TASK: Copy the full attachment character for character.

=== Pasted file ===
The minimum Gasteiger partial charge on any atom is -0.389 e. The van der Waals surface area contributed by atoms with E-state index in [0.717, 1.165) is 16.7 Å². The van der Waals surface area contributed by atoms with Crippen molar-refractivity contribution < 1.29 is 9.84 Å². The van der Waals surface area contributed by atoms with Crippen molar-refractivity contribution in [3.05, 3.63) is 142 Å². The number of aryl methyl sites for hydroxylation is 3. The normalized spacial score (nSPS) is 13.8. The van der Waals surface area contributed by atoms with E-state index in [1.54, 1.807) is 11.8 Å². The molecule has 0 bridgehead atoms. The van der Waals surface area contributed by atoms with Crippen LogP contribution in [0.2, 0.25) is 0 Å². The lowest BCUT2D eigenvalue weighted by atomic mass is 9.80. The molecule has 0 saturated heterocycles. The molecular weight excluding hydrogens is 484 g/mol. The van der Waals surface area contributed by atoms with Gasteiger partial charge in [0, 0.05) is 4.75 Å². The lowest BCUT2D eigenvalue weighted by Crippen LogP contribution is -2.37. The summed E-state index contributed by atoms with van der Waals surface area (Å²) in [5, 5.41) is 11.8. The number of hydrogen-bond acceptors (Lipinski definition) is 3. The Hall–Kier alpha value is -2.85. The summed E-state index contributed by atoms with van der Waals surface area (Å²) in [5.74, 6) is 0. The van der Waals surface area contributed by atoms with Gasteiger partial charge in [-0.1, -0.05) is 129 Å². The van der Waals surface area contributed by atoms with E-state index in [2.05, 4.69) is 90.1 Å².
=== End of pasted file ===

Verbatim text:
The minimum Gasteiger partial charge on any atom is -0.389 e. The van der Waals surface area contributed by atoms with E-state index in [0.717, 1.165) is 16.7 Å². The van der Waals surface area contributed by atoms with Crippen molar-refractivity contribution < 1.29 is 9.84 Å². The van der Waals surface area contributed by atoms with Crippen molar-refractivity contribution in [3.05, 3.63) is 142 Å². The number of aryl methyl sites for hydroxylation is 3. The normalized spacial score (nSPS) is 13.8. The van der Waals surface area contributed by atoms with E-state index in [1.54, 1.807) is 11.8 Å². The molecule has 0 bridgehead atoms. The van der Waals surface area contributed by atoms with Crippen LogP contribution in [0.2, 0.25) is 0 Å². The lowest BCUT2D eigenvalue weighted by atomic mass is 9.80. The molecule has 0 saturated heterocycles. The molecular weight excluding hydrogens is 484 g/mol. The van der Waals surface area contributed by atoms with Gasteiger partial charge in [0, 0.05) is 4.75 Å². The lowest BCUT2D eigenvalue weighted by Crippen LogP contribution is -2.37. The summed E-state index contributed by atoms with van der Waals surface area (Å²) in [5, 5.41) is 11.8. The number of hydrogen-bond acceptors (Lipinski definition) is 3. The Hall–Kier alpha value is -2.85. The summed E-state index contributed by atoms with van der Waals surface area (Å²) in [5.74, 6) is 0. The van der Waals surface area contributed by atoms with Gasteiger partial charge in [-0.1, -0.05) is 129 Å². The van der Waals surface area contributed by atoms with E-state index in [2.05, 4.69) is 90.1 Å².